Francis Haxton

A LTHOUGH there are so many books describing countless card tricks there are all too few of them o: use lor platform work ; it is for such work that I feel certain you will find the following effect to be most suitable. Direct in its appeal and not requiring a lot of concentration on the part of the spectator, as is the wont of so many card effects.

Effect.

A pack of cards is removed from its case and fanned, backs to the audience, showing them all red. Now turning the cards faces to the audience the performer counts off ten cards. He then asks a spectator for a number to be given between one and ten. On receiving the number he counts off the cards and shows the card at that number He then closes the packet and drops it into a glass tumbler, with the backs of the cards to the audience. A card is selected by another spectator from a blue backed pack in a similar manner and this packet is dropped into another tumbler.

The performer now states that no matter how the cards were mixed he would be able to find the card that was chosen, for, he goes on to say, at the same time taking the red backed packet from the tumbler and spreading the cards, " You chose the only blue backed card in this red backed packet." This he shows by counting, and it is seen that the blue card is at the selected number. The same routine is gone through to show that the other spectator has similarly selected the only red backed card in the blue backed packet.

Method.

Sin you have not explained what is going to happen, the sudden revealment of a different colour backed card in each packet has an immediate response from the audience, a response that has pleased me so much that I have put this effect into my current programme.

You will require two glass tumblers, a pack of red backed cards and a pack of blue backed cards. The preparation is very simple, all you need to do is to put a red backed card ninth down from the top of the blue backed pack and a blue backed card ninth down from the top of the red backed pack. The cards are then replaced in their respective cases.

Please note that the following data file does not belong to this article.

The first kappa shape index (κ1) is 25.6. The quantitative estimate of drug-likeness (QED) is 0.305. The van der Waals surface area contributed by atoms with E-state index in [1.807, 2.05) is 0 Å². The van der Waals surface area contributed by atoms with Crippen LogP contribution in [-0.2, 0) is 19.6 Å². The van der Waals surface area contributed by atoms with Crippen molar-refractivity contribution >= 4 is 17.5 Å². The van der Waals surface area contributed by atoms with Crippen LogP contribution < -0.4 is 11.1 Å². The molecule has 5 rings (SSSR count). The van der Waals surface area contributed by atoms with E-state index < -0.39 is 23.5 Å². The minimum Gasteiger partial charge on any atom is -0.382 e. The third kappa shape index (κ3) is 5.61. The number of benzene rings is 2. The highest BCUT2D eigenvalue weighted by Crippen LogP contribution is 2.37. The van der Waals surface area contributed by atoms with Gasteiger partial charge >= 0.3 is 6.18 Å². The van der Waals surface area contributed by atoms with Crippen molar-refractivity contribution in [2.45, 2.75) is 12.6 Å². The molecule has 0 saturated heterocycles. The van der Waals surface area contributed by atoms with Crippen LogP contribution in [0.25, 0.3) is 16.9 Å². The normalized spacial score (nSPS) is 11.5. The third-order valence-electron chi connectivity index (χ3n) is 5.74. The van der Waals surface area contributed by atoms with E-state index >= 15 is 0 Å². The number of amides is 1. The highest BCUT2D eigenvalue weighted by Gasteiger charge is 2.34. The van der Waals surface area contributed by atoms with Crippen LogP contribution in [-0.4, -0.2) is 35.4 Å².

Presentation.

First remove the red backed pack from its-case and fan the cards face to the audience. This will give you the opportunity of seeing whether the fanning has revealed any part of the back of the blue card; if it has you just spread the cards slightly to cover this and then turn the fanned backs to the audience. Now again turn the faces to the audience and say that you are going to count off ten cards. This you do and as you say " ten " you part your hands which are held about shoulder high and turn the backs of the cards half towards the audience. This should be done in an apparently casual manner. Its purpose is to give the audience an opportunity of seeing that you have red backed cards in each hand. Now place the balance of the pack aside and ask for a number between one and ten. As you do this hold the cards in your right hand, fingers at the top, thumb at the bottom, the backs towards you. Now idly shuffle off one card, dropping the balance on top and at the same time spreading the cards faces towards the audience saying you are going to count down to the number given. This gives you the opportunity of getting a break with the left fingers under the top two cards as you close the fan, the top card of which is the blue backed one. At this point the cards should be at about chin height facing the audience. Say Number six is given. Push off the two top cards as one, from your left hand into your right, counting " one." Then the next card in front of these counting " two." As you take the fifth card you push the top card in your right hand back on to the left hand packet with your right thumb, where it is retained with your left thumb. It is now in a position to be counted as number six in a perfectly natural manner. The spectator is asked to remember this card and you complete your count up to number ten and drop the packet backs outwards into one of the tumblers.

A similar procedure is followed with the blue backed cards and it only now remains for the performer to show that in each case the spectators selected the only odd coloured backs in the packets.

Note.

After the first count, in my presentation, I count the cards again very slowly to give the spectator an opportunity of confirming the position of his card. You can put everything into this part for the odd coloured back is now at the freely selected position.

Stewart James gave a sweet reply to my request about " What is a re-hash ? " when it comes to writing tricks—"A trick is NOT a re-hash if its entertainment value is improved, the method of working simplified, or the mystery deepened."—JINX, page 345.

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